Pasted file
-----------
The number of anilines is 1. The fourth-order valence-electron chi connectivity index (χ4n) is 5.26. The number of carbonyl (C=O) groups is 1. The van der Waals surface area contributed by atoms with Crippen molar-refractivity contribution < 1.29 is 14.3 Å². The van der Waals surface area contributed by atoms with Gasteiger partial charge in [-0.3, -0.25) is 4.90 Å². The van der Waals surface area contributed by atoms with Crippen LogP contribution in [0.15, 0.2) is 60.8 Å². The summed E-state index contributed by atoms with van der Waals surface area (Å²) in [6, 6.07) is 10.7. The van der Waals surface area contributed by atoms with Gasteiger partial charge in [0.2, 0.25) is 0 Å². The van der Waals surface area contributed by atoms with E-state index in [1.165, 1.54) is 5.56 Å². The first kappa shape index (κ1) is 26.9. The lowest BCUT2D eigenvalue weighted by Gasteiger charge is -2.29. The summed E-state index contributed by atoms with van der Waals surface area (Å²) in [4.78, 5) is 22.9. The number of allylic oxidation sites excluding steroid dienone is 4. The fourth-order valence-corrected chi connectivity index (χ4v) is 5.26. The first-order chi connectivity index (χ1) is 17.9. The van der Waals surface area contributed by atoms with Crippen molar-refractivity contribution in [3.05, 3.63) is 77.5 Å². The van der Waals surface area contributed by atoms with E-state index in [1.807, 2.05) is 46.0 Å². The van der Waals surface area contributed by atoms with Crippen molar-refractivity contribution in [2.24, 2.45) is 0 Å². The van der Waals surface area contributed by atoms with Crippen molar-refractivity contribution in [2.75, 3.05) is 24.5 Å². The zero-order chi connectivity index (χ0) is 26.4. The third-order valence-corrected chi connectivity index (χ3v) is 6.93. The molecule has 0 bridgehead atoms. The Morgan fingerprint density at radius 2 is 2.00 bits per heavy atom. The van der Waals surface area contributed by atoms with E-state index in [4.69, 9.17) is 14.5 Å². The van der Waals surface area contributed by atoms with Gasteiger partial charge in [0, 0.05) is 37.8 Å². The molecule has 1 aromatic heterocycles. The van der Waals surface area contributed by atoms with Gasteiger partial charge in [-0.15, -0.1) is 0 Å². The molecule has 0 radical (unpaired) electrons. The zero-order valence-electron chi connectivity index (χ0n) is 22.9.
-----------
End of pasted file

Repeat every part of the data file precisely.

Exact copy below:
The number of anilines is 1. The fourth-order valence-electron chi connectivity index (χ4n) is 5.26. The number of carbonyl (C=O) groups is 1. The van der Waals surface area contributed by atoms with Crippen molar-refractivity contribution < 1.29 is 14.3 Å². The van der Waals surface area contributed by atoms with Gasteiger partial charge in [-0.3, -0.25) is 4.90 Å². The van der Waals surface area contributed by atoms with Crippen LogP contribution in [0.15, 0.2) is 60.8 Å². The summed E-state index contributed by atoms with van der Waals surface area (Å²) in [6, 6.07) is 10.7. The van der Waals surface area contributed by atoms with Gasteiger partial charge in [0.2, 0.25) is 0 Å². The van der Waals surface area contributed by atoms with E-state index in [1.165, 1.54) is 5.56 Å². The first kappa shape index (κ1) is 26.9. The lowest BCUT2D eigenvalue weighted by Gasteiger charge is -2.29. The summed E-state index contributed by atoms with van der Waals surface area (Å²) in [4.78, 5) is 22.9. The number of allylic oxidation sites excluding steroid dienone is 4. The fourth-order valence-corrected chi connectivity index (χ4v) is 5.26. The first-order chi connectivity index (χ1) is 17.9. The van der Waals surface area contributed by atoms with Crippen molar-refractivity contribution in [3.05, 3.63) is 77.5 Å². The van der Waals surface area contributed by atoms with E-state index in [1.807, 2.05) is 46.0 Å². The van der Waals surface area contributed by atoms with Crippen molar-refractivity contribution in [2.24, 2.45) is 0 Å². The van der Waals surface area contributed by atoms with Crippen molar-refractivity contribution in [2.75, 3.05) is 24.5 Å². The zero-order chi connectivity index (χ0) is 26.4. The third-order valence-corrected chi connectivity index (χ3v) is 6.93. The molecule has 0 bridgehead atoms. The Morgan fingerprint density at radius 2 is 2.00 bits per heavy atom. The van der Waals surface area contributed by atoms with E-state index in [4.69, 9.17) is 14.5 Å². The van der Waals surface area contributed by atoms with Gasteiger partial charge in [0, 0.05) is 37.8 Å². The molecule has 1 aromatic heterocycles. The van der Waals surface area contributed by atoms with Gasteiger partial charge in [-0.15, -0.1) is 0 Å². The molecule has 0 radical (unpaired) electrons. The zero-order valence-electron chi connectivity index (χ0n) is 22.9.